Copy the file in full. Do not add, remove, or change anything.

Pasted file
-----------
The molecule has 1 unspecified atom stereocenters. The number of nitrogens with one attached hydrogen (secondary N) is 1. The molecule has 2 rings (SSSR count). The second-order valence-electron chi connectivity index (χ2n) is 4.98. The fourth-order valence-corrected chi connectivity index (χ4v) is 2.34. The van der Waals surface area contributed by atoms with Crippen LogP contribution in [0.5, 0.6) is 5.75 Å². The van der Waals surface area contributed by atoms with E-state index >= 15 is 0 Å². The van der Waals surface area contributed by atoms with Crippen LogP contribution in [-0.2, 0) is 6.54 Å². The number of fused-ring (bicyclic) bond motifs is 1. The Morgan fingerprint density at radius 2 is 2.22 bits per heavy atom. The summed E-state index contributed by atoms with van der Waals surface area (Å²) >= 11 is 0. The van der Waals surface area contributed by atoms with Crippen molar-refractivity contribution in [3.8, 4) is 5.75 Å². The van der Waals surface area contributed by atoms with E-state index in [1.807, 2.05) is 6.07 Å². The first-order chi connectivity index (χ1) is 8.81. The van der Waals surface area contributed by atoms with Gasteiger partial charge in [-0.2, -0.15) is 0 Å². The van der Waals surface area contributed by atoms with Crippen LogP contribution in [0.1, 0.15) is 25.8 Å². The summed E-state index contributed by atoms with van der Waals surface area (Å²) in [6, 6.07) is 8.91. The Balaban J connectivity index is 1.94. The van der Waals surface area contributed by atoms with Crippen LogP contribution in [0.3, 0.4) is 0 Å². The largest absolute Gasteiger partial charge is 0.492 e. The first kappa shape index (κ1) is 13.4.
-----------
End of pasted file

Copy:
The molecule has 1 unspecified atom stereocenters. The number of nitrogens with one attached hydrogen (secondary N) is 1. The molecule has 2 rings (SSSR count). The second-order valence-electron chi connectivity index (χ2n) is 4.98. The fourth-order valence-corrected chi connectivity index (χ4v) is 2.34. The van der Waals surface area contributed by atoms with Crippen LogP contribution in [0.5, 0.6) is 5.75 Å². The van der Waals surface area contributed by atoms with E-state index >= 15 is 0 Å². The van der Waals surface area contributed by atoms with Crippen LogP contribution in [-0.2, 0) is 6.54 Å². The number of fused-ring (bicyclic) bond motifs is 1. The Morgan fingerprint density at radius 2 is 2.22 bits per heavy atom. The summed E-state index contributed by atoms with van der Waals surface area (Å²) >= 11 is 0. The van der Waals surface area contributed by atoms with Crippen molar-refractivity contribution in [3.8, 4) is 5.75 Å². The van der Waals surface area contributed by atoms with E-state index in [1.807, 2.05) is 6.07 Å². The first-order chi connectivity index (χ1) is 8.81. The van der Waals surface area contributed by atoms with Gasteiger partial charge in [-0.2, -0.15) is 0 Å². The van der Waals surface area contributed by atoms with Crippen LogP contribution in [0.1, 0.15) is 25.8 Å². The summed E-state index contributed by atoms with van der Waals surface area (Å²) in [6, 6.07) is 8.91. The Balaban J connectivity index is 1.94. The van der Waals surface area contributed by atoms with Crippen LogP contribution in [0.3, 0.4) is 0 Å². The largest absolute Gasteiger partial charge is 0.492 e. The first kappa shape index (κ1) is 13.4.